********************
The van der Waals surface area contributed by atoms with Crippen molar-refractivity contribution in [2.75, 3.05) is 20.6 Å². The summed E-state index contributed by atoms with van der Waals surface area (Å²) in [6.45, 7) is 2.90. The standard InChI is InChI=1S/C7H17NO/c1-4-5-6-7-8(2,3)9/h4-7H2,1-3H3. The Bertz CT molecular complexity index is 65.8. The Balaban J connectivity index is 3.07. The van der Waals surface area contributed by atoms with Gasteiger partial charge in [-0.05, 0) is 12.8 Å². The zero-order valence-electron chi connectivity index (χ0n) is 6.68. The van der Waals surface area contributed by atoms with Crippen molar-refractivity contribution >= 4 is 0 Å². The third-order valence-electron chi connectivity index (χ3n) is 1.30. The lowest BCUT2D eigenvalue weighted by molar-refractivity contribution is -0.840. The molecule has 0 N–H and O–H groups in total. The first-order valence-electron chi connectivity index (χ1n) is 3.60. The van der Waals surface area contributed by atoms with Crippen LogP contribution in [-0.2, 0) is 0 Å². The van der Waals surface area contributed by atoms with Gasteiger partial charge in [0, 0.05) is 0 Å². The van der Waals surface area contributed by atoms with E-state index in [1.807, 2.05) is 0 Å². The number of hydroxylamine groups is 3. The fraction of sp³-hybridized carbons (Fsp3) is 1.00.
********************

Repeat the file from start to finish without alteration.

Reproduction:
The van der Waals surface area contributed by atoms with Crippen molar-refractivity contribution in [2.75, 3.05) is 20.6 Å². The summed E-state index contributed by atoms with van der Waals surface area (Å²) in [6.45, 7) is 2.90. The standard InChI is InChI=1S/C7H17NO/c1-4-5-6-7-8(2,3)9/h4-7H2,1-3H3. The Bertz CT molecular complexity index is 65.8. The Balaban J connectivity index is 3.07. The van der Waals surface area contributed by atoms with Gasteiger partial charge in [-0.05, 0) is 12.8 Å². The zero-order valence-electron chi connectivity index (χ0n) is 6.68. The van der Waals surface area contributed by atoms with Crippen molar-refractivity contribution >= 4 is 0 Å². The third-order valence-electron chi connectivity index (χ3n) is 1.30. The lowest BCUT2D eigenvalue weighted by molar-refractivity contribution is -0.840. The molecule has 0 N–H and O–H groups in total. The first-order valence-electron chi connectivity index (χ1n) is 3.60. The van der Waals surface area contributed by atoms with Crippen LogP contribution in [-0.2, 0) is 0 Å². The van der Waals surface area contributed by atoms with Gasteiger partial charge in [0, 0.05) is 0 Å². The van der Waals surface area contributed by atoms with E-state index in [1.807, 2.05) is 0 Å². The number of hydroxylamine groups is 3. The fraction of sp³-hybridized carbons (Fsp3) is 1.00.